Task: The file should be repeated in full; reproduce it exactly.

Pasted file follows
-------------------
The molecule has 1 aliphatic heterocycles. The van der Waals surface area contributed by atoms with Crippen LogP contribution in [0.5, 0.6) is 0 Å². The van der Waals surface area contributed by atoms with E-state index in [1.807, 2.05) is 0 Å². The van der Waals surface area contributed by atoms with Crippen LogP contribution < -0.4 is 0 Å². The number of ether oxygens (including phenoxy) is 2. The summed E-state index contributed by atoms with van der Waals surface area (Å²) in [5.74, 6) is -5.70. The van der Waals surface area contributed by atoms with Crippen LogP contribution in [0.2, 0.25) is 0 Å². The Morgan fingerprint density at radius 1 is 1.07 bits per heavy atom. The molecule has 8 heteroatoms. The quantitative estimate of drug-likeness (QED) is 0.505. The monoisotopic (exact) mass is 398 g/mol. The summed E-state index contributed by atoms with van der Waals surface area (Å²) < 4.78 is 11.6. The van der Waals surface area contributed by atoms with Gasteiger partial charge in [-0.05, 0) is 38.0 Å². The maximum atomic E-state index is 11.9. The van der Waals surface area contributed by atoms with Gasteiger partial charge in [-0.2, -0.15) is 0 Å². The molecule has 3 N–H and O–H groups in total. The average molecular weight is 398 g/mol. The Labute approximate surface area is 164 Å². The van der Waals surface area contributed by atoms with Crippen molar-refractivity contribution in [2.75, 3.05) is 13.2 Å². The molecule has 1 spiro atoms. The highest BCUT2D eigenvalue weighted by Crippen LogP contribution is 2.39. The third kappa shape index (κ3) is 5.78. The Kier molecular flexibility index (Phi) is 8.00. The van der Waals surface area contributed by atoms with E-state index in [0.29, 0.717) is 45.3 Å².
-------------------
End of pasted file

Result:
The molecule has 1 aliphatic heterocycles. The van der Waals surface area contributed by atoms with Crippen LogP contribution in [0.5, 0.6) is 0 Å². The van der Waals surface area contributed by atoms with E-state index in [1.807, 2.05) is 0 Å². The van der Waals surface area contributed by atoms with Crippen LogP contribution < -0.4 is 0 Å². The number of ether oxygens (including phenoxy) is 2. The summed E-state index contributed by atoms with van der Waals surface area (Å²) in [5.74, 6) is -5.70. The van der Waals surface area contributed by atoms with Crippen LogP contribution in [0.2, 0.25) is 0 Å². The Morgan fingerprint density at radius 1 is 1.07 bits per heavy atom. The molecule has 8 heteroatoms. The quantitative estimate of drug-likeness (QED) is 0.505. The monoisotopic (exact) mass is 398 g/mol. The summed E-state index contributed by atoms with van der Waals surface area (Å²) < 4.78 is 11.6. The van der Waals surface area contributed by atoms with Gasteiger partial charge in [-0.05, 0) is 38.0 Å². The maximum atomic E-state index is 11.9. The van der Waals surface area contributed by atoms with Gasteiger partial charge in [-0.2, -0.15) is 0 Å². The molecule has 3 N–H and O–H groups in total. The average molecular weight is 398 g/mol. The Labute approximate surface area is 164 Å². The van der Waals surface area contributed by atoms with Crippen molar-refractivity contribution in [2.75, 3.05) is 13.2 Å². The molecule has 1 spiro atoms. The highest BCUT2D eigenvalue weighted by Crippen LogP contribution is 2.39. The third kappa shape index (κ3) is 5.78. The Kier molecular flexibility index (Phi) is 8.00. The van der Waals surface area contributed by atoms with E-state index in [0.29, 0.717) is 45.3 Å².